“However, given the existence of some exclusive external competence in relation to Article 11, if the Government were to choose not to opt in, the UK would not be able to become a party to the Convention in our own right, given we are bound by the EU’s exclusive external competence in this area. This will be one of the issues the Government considers when taking its opt-in decision.”

34.5In our Report agreed on 11 July, we questioned whether the EU’s external competence was limited in the way the Minister suggested, as well as his view that the UK would not be able to become a party to the Convention in its own right if the Government were to decide not to opt into the proposed Council Decision. We noted that this seemed to defeat the purpose of the Government’s opt-in policy which seeks to preserve the UK’s right to assert that it is not bound by the EU’s exclusive external competence in justice and home affairs matters unless the UK chooses to opt in. As the Minister indicated that the UK was likely to ratify the Convention during 2019 and had also told us that the UK would be unable to become a party to the Convention in its own right unless the Government decided to opt into the proposed Council Decision, we inferred that this must be its intention.

34.6In his letter of 16 August 2018, the Minister confirms that the Government has decided to opt in. He reiterates the Government’s position that the EU’s exclusive external competence is limited to those parts of the Convention which govern cooperation between national football information points established in EU Member States, as this is the point at which the Convention intersects with internal EU rules. He continues:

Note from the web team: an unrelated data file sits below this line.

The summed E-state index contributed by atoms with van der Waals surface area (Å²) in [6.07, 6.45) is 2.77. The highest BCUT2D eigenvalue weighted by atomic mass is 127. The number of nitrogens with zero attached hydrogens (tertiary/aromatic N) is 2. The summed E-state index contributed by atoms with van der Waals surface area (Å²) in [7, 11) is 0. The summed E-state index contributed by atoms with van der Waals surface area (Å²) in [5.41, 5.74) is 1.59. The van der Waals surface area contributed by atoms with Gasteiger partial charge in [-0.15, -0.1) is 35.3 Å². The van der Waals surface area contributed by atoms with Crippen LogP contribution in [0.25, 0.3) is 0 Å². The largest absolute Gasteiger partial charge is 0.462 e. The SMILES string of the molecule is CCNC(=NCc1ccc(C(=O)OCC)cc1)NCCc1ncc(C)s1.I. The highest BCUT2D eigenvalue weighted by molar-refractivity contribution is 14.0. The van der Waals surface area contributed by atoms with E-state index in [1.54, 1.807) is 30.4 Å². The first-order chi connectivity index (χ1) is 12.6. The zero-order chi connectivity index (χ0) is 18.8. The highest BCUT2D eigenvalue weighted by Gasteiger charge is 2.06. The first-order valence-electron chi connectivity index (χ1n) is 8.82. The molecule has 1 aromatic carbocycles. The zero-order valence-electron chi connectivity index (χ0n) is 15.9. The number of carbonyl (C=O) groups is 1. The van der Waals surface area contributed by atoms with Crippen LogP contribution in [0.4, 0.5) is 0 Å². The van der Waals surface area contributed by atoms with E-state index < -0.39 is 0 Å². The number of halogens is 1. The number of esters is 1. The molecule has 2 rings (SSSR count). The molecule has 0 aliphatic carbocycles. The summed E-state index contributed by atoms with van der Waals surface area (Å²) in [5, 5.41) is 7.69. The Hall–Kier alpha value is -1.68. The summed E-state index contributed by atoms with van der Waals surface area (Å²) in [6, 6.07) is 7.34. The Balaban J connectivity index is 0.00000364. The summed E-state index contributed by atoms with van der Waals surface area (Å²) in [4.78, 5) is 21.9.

“As a Member State, the UK cannot enter into international obligations in an area covered by exclusive external EU competence, where that competence binds the UK (as is the case here), unless first authorised by the Council. In the event that the Government decides not to opt in to the Council Decision, the authority that Decision will provide will not apply to the UK. In such a situation, the UK could not therefore become a party to the Convention without breaching its obligations under the Treaties.”

Our Conclusions

34.7As we observed in our earlier Report, if the UK’s ability to become a party to the Convention in its own right is contingent on opting into a Council Decision authorising it to do so, there would seem to be no practical or legal benefit in maintaining that the Government’s Title V (justice and home affairs) opt-in Protocol applies in cases where the Government accepts that the EU has exclusive external competence, however limited. A decision not to opt in would constrain the UK more than a decision to opt in, by preventing the UK from participating in an international convention in its own right—the opposite of what the Government must have intended in asserting that the Title V opt-in Protocol applies in these circumstances.

34.8In earlier correspondence, the Minister told us that the Government would “lay a minute statement on adoption of the measure clarifying that the UK’s JHA opt-in Protocol applies”.359 We are content to clear the proposed Decision from scrutiny but expect the Minister to provide us with a copy of the UK’s minute statement at the earliest opportunity. We draw this chapter to the attention of the Home Affairs Committee and the Digital, Culture, Media and Sport Committee.